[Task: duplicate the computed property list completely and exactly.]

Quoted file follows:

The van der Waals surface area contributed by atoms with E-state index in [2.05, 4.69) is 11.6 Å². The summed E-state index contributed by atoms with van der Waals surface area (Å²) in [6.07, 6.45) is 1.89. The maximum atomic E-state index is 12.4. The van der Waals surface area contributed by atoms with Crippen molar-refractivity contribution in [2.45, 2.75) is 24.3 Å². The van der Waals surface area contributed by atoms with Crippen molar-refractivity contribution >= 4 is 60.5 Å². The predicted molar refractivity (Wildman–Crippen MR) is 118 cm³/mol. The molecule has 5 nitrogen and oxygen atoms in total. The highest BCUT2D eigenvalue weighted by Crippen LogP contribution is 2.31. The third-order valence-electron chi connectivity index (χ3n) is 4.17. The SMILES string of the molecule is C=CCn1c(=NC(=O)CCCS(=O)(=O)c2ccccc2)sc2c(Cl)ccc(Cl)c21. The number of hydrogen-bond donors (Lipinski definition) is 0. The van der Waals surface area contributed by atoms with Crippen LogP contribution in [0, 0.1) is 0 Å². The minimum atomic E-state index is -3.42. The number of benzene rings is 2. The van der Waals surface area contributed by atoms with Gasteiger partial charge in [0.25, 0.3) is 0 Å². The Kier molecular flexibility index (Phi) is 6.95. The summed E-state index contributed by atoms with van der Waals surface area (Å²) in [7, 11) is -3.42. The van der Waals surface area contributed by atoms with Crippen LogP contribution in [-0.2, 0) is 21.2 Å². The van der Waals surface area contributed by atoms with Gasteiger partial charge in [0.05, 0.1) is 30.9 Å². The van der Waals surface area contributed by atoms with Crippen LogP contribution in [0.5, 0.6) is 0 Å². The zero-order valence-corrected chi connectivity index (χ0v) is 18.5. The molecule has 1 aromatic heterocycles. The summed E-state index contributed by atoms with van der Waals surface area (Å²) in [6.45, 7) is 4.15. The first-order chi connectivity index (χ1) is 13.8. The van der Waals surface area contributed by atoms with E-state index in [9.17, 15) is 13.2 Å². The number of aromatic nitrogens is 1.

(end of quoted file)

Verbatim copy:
The van der Waals surface area contributed by atoms with E-state index in [2.05, 4.69) is 11.6 Å². The summed E-state index contributed by atoms with van der Waals surface area (Å²) in [6.07, 6.45) is 1.89. The maximum atomic E-state index is 12.4. The van der Waals surface area contributed by atoms with Crippen molar-refractivity contribution in [2.45, 2.75) is 24.3 Å². The van der Waals surface area contributed by atoms with Crippen molar-refractivity contribution >= 4 is 60.5 Å². The predicted molar refractivity (Wildman–Crippen MR) is 118 cm³/mol. The molecule has 5 nitrogen and oxygen atoms in total. The highest BCUT2D eigenvalue weighted by Crippen LogP contribution is 2.31. The third-order valence-electron chi connectivity index (χ3n) is 4.17. The SMILES string of the molecule is C=CCn1c(=NC(=O)CCCS(=O)(=O)c2ccccc2)sc2c(Cl)ccc(Cl)c21. The number of hydrogen-bond donors (Lipinski definition) is 0. The van der Waals surface area contributed by atoms with Crippen LogP contribution in [0, 0.1) is 0 Å². The minimum atomic E-state index is -3.42. The number of benzene rings is 2. The van der Waals surface area contributed by atoms with Gasteiger partial charge in [0.25, 0.3) is 0 Å². The Kier molecular flexibility index (Phi) is 6.95. The summed E-state index contributed by atoms with van der Waals surface area (Å²) in [7, 11) is -3.42. The van der Waals surface area contributed by atoms with Crippen LogP contribution in [-0.2, 0) is 21.2 Å². The van der Waals surface area contributed by atoms with Gasteiger partial charge in [0.05, 0.1) is 30.9 Å². The van der Waals surface area contributed by atoms with Crippen LogP contribution in [0.5, 0.6) is 0 Å². The zero-order valence-corrected chi connectivity index (χ0v) is 18.5. The molecule has 1 aromatic heterocycles. The summed E-state index contributed by atoms with van der Waals surface area (Å²) in [6.45, 7) is 4.15. The first-order chi connectivity index (χ1) is 13.8. The van der Waals surface area contributed by atoms with E-state index in [9.17, 15) is 13.2 Å². The number of aromatic nitrogens is 1.